Pictured left to right: Former major leaguers Bobby Brown, Kenny Webb, and Charles Fisher. Not pictured: Clarence “Slim” Churn.
The second class of inductees(2019 class) to the Northampton Athletic Hall of Fame pictured left to right: Former major leaguers Bobby Brown, and Clarence “Slim” Churn, Kenny Webb, and Charles Fisher.
Bobby was drafted by the Baltimore Orioles in 1972 in the 11th round of the amateur draft. He played the outfield in the major leagues from 1979-1985 for teams including the Toronto Blue Jays (1979), New York Yankees (1979-1981), Seattle Mariners (1982) and San Diego Padres (1983-1985). In 502 games, Bobby accumulated 313 hits, 26 home runs, 130 RBIs, and a .245 batting average.
Bobby started with the New York Yankee organization in 1979, playing for the AAA Columbus Clippers in the International League, where he was awarded the league’s Most Valuable Player. He then went on to play in two Major League Championship Series and a World Series with the New York Yankees during 1980-1981. In 1980, his best year in the Major League, he played centerfield between Reggie Jackson and Lou Pinella. In 137 games he hit 14 homers with 47 RBIs and 27 stolen bases. Bobby played in a Major League Championship Series and a World Series with the San Diego Padres in 1984.
Clarence “Slim” Churn
Clarence “Slim” Churn’s baseball career started at Eastville High School. Both Slim and his brother Tom made contributions to Eastville’s winning team. Slim, a native of Bridgetown, Virginia, would go on to have a successful career in baseball. He broke into the big leagues in 1957, playing for the Pittsburgh Pirates. Slim was a United States Army Korean War Veteran, member of Delmarva Baseball Hall of Fame, and the Professional Baseball Players Association.
After high school, Slim pitched for local teams on the Eastern Shore. Before the 1949 season, he signed as an amateur free agent with the Pirates. After serving a year in the Korean War and playing seven years in the minors, he made the Pirates’ pitching staff in 1957.
Slim played professionally for a number of Major League Baseball teams, including the Cleveland Indians and Los Angeles Dodgers. After leaving MLB, he continued to pitch for minor league teams through 1962, and he became playing coach and player-manager in the Houston Astros’ farm system through 1967. Slim passed away on October 21, 2017 at the age of 87.
Mr. Kenneth Webb worked at Northampton High School as a teacher, coach, and athletic director from 1964 to 1999. Coach Webb coached football, cross country, boys basketball, and baseball. As the Northampton High School Athletic Director for 31 years, Mr. Webb supervised a total of sixteen varsity teams.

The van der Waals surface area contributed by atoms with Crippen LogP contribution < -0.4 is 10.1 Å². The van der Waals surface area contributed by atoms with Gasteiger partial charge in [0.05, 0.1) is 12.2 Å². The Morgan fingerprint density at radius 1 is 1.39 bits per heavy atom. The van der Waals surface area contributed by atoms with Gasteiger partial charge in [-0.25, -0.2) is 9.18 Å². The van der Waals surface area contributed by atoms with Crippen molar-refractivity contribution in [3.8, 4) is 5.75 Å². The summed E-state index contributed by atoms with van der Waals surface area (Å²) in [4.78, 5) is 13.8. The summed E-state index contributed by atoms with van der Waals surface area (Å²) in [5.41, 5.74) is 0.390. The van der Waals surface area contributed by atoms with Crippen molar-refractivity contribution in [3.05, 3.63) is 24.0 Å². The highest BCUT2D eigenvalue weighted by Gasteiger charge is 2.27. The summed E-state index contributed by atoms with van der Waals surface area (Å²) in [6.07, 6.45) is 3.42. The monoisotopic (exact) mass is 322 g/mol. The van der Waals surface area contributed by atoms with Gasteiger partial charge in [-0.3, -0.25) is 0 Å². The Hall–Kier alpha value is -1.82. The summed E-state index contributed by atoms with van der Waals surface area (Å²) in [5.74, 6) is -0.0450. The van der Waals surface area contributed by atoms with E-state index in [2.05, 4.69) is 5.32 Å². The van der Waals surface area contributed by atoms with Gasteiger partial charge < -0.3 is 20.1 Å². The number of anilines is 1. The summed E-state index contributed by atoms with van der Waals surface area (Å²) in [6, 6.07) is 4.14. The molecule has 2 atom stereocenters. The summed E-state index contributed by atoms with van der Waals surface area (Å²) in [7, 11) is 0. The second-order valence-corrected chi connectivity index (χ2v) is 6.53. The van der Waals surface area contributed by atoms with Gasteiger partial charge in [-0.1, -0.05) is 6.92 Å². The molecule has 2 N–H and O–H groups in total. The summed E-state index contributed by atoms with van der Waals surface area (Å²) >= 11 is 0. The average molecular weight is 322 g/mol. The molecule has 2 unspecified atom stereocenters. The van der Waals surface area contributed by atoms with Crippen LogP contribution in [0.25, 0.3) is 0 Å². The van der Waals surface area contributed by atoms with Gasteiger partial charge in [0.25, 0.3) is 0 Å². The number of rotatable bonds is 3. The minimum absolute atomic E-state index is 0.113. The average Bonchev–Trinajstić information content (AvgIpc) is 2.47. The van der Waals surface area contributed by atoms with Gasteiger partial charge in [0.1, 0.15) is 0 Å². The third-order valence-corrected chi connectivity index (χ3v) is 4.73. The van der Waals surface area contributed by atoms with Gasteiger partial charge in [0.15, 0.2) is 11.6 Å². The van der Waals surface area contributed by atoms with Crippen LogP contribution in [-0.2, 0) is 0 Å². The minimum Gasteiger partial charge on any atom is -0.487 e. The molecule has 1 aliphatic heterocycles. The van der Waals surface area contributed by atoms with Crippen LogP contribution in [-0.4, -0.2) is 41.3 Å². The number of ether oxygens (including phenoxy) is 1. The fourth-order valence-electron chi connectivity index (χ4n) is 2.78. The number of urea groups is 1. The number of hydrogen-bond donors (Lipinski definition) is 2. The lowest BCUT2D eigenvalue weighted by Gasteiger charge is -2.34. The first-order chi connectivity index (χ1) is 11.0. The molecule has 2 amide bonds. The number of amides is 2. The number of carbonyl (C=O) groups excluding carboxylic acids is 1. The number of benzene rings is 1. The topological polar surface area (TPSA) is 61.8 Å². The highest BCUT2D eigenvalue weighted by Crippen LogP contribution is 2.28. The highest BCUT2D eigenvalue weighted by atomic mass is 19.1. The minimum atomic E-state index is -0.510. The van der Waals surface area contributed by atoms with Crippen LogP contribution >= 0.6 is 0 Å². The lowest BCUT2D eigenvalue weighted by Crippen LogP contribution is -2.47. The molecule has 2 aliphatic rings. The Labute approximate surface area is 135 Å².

Mr. Webb coached many successful teams at Northampton, including, but not limited to, the 1970 Peanut District Baseball Champions and the 1971-1972, and the 1972-1973 Peanut District Basketball Champions.
As a student at Northampton High School, from 1954 to 1958, Mr. Webb was a three-sport athlete. He also participated in Student Government, Beta, Monogram, and Wildlife programs. In 1957, his senior year, he was Co-MVP on the football team that finished with a 9-1 record. After high school Mr. Webb attended Randolph Macon College, where he participated in both football and track.
Mr. Webb is a life-long resident of Northampton County, where he has been a life-time member of Johnson’s United Methodist Church. He follows his mentor, Mr. George Young, into the Northampton Athletic Hall of Fame. The current Northampton High School Athletic Director, Dr. Richard Wilfong said, “Coach Webb is a Northampton High School icon coach. He had a profound effect on the lives of the young men and women whom he taught and coached.”
Charles Edward Fisher
A native of Cape Charles, Virginia, Fisher graduated from Northampton High School in 1979. He received a Bachelor of Science in Physical Education from James Madison University in 1983, a Master of Science in Physical Education from Fresno State University in 1994, and a Master and Doctorate of Religious Education from Jacksonville Baptist Theological Seminary in 2006 and 2007.
As a student athlete at Northampton High School, Mr. Fisher led the district in scoring in 1978 and 1979. He had 1,723 career points, 302 career rebounds, 388 career assists, and 298 career steals. Northampton received First Team All District and Second Team All State in both 1978 and 1979. As a student of James Madison University (1979-83) he had 1,089 career points, 201 career rebounds, 487 career assists, and 313 career steals.
Fisher was drafted by the Philadelphia 76’ers and became a member of the National Basketball Association in 1983. He was inducted into the Athletic Hall of Fame in 2006. The Colonial Athletic Association awarded Fisher the Legend of the Year Team award in 2011.
Mr. Fisher has not only been a great role model for his own three children, Chauncie, Charles Jr. and Chanelle, but also a substantial role model for children across America.
The inductions were made during the basketball games at Northampton Tuesday, December 10.
The 2018 class had one inductee former superintendent George Willis Young.